Terrifying fish that can walk and breathe on land may threaten Australian wildlife

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Terrifying Fish Walks on Land, Breathes Air, Threatens to Destroy Australia
A terrifying breed of fish could migrate to Australia.

The climbing perch of Papua New Guinea is moving south toward Australia and has many researchers questioning what its impact will be "down under."

Native to south-east Asia, this fish has strong spines on its pectoral fins that enable its body to "walk" across dry land. It travels from waterhole to waterhole, where it seeks refuge and makes home.


It also has an "accessory air-breathing organ" on its dorsal area, allowing it to live on dry land for up to six days. They are even thought to hibernate in mud and wait for water to return.

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Terrifying fish that can walk and breathe on land may threaten Australian wildlife
Dinosaur Bichir Fish
Senegal bichir (Polypterus senegalus), lying on bottom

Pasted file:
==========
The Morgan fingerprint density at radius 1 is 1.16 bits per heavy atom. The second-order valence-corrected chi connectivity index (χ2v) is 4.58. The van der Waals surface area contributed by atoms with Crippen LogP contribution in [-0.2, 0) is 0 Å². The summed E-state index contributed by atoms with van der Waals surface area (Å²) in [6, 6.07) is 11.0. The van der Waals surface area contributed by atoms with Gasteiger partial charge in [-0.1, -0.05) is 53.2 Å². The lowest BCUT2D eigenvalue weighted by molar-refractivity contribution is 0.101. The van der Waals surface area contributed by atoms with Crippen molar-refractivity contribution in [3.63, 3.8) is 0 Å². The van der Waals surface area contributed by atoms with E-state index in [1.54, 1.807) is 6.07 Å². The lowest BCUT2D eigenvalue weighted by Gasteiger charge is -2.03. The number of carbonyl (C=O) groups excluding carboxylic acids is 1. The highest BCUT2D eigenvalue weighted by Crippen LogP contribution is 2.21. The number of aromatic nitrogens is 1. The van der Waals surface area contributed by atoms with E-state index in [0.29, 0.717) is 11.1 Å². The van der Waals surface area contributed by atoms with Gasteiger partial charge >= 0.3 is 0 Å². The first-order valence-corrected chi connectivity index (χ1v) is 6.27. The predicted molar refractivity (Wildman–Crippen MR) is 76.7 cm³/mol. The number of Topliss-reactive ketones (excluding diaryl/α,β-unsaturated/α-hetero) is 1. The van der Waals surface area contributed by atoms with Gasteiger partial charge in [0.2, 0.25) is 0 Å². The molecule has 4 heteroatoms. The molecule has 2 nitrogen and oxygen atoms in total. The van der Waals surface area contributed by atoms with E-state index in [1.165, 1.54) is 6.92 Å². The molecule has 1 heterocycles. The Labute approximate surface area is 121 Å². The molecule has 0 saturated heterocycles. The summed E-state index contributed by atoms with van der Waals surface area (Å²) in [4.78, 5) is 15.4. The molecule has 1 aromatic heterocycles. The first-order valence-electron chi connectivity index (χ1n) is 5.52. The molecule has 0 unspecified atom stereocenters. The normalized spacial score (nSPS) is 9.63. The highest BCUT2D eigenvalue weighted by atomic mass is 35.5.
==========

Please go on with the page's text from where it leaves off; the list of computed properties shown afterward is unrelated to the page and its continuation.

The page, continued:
Senegal bichir Polypterus senegalus, Polypteridae, Africa
Senegal bichir (Polypterus senegalus), female
Senegal bichir (Polypterus senegalus), portrait
Senegal bichir (Polypterus senegalus), male at the gravel ground among water plants
Senegal bichir Polypterus senegalus, Polypteridae, Africa
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The climbing perch is quite aggressive and is a threat to fish, birds and turtles native to Australia. It has an incredible defense mechanism that pushes out spiky fins which lodge into the throat or stomach of a predator.

It's already been found in two northern Australian outposts — the Torres Strait islands of Boigu and Saibai. Researchers are mostly concerned that this breed of climbing perch is able to sustain its body in both fresh and salt water. In fact, Australia is on high alert and informing fisherman to report any sightings of the climbing perch to marine authorities.

The potential for this fish endangering multiple native species in Australia is of high concern.


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